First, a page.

Illustration by Alysheia Shaw-Dansby

Enhanced Survey Response Monitoring with the Qualtrics API

4 min readApr 11, 2024

Researchers at Urban and elsewhere in policy, academia, and industry use the Qualtrics survey platform to build and deploy sophisticated web-based surveys without writing any code. Advanced users can even augment the platform’s point-and-click features with JavaScript and regular expressions to create custom question types, fine-tune response validation, and more.

Although Qualtrics is a powerful and effective tool for creating and distributing surveys, research teams may want more response-monitoring functionality than it offers out of the box. If teams want to meaningfully process incoming responses or cross-reference them with other data sources, for example, they will need to employ the Qualtrics API to create a custom process.

We built a custom solution, a response-tracking dashboard, using the qualtRics and Shiny R packages. qualtRics offers API-based functions for loading survey responses and metadata directly into R, and Shiny offers a user-friendly way to build interactive web applications. Together, these tools allow us to load incoming survey responses into R, process them, and display the results in an interactive dashboard.

Here, we introduce our demonstration dashboard and detail how other researchers can use qualtRics and Shiny to build survey data dashboards tailored to their project needs.

The demonstration dashboard

Our demonstration dashboard compares respondent demographics from incoming survey responses with American Community Survey (ACS) demographic estimates. This comparison allows research teams to adjust recruitment in real time to achieve a more representative final sample. If a certain population is underrepresented in responses to date, for example, the research team can prioritize recruiting more respondents from that community.

At a high level, the demo dashboard loads computer-generated data from an example Qualtrics survey, recodes race and ethnicity categories from the example survey into the ACS’s race and ethnicity categories, and compares the generated demographic data with 2020 ACS estimates for Washington, DC. (We chose DC for demonstration purposes, but ACS estimates are available for a wide range of geographies.) Let’s take a closer look at each of these steps.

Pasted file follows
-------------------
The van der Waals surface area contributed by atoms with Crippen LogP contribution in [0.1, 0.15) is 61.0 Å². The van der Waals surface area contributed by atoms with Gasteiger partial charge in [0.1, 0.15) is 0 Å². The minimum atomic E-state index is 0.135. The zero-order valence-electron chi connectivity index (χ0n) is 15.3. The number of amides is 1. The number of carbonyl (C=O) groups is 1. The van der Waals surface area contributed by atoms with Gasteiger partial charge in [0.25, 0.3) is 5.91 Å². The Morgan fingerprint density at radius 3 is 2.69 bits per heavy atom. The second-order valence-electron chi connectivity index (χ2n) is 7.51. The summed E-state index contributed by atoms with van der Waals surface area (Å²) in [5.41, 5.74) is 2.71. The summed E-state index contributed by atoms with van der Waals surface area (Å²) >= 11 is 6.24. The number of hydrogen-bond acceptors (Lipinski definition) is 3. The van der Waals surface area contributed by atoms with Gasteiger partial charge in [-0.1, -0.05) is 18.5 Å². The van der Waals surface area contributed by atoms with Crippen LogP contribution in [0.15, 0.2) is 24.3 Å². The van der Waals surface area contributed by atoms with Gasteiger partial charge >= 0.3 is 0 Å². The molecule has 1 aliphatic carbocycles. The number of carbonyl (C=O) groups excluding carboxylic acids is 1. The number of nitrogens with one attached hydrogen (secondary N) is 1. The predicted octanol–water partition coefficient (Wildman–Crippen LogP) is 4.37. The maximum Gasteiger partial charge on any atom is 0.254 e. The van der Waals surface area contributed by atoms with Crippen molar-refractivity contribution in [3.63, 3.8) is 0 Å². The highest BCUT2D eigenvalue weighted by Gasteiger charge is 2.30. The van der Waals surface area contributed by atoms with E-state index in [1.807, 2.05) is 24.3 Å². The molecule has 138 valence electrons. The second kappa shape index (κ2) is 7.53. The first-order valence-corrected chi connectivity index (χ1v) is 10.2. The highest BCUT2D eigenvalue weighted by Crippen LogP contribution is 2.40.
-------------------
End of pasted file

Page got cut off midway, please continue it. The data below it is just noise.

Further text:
First, the demo dashboard uses a qualtRics function to retrieve survey responses with the Qualtrics API and load those responses into R. Qualtrics offers two ways to authenticate calls to its API: API key and OAuth. We used key-based authentication for our dashboard because OAuth is not, as of writing, compatible with the qualtRics R package.

Next, the dashboard recodes race into ACS categories. This recoding is necessary because, while a survey may use different or more specific language than the ACS to talk about race, mapping respondent demographics to ACS categories allows us to assess a sample’s demographic representativeness via comparison with ACS demographic estimates.

Finally, the dashboard uses the tidycensus package together with the Census API to retrieve ACS data. The plot and data table that compare the recoded respondent demographics with ACS demographic estimates are what Shiny calls reactive output, because they automatically respond to user input. In this case, when a user clicks the “Refresh Qualtrics Data” button, it triggers a call to the Qualtrics API, which repopulates the dashboard with up-to-date response data.

Building a custom dashboard

While tracking respondent demographics against ACS demographics to inform recruitment efforts is one use case for a custom dashboard, other projects may call for something different. We created a template R script with code for the key feature of our dashboard, the “Refresh Qualtrics Data” button for updating response data, and placeholders for plots and tables to help other researchers get started with their own dashboards.

A Qualtrics account with API access is needed to track incoming responses, since the dashboard will update with new responses via calls to the Qualtrics API as described above. Users without API access, which is an additional paid feature, can still use the qualtRics and Shiny R packages to build interactive dashboards, like Urban’s Social Security reform explorer, from static datasets.

Whatever the purpose, qualtRics functions can help minimize the preprocessing necessary to get survey data dashboard-ready. The demo and template use the fetch_survey() function to call the Qualtrics API, but the package also offers a read_survey() function for loading manually exported survey data files neatly into R.

Once researchers have loaded, processed, and analyzed their data, they can reference Get Started with Shiny for help building their dashboards. To ensure users can interact with the dashboards — be it by refreshing data, specifying what outcomes to display, or something else — we recommend reading up on how to build applications that respond to user input.

Our demo dashboard shows one way of working with Qualtrics survey data in R, but the possibilities with qualtRics and Shiny are endless. We hope researchers will continue experimenting to see how these powerful packages can enhance survey research workflows.

-Francesca Vescia

-Rob Pitingolo

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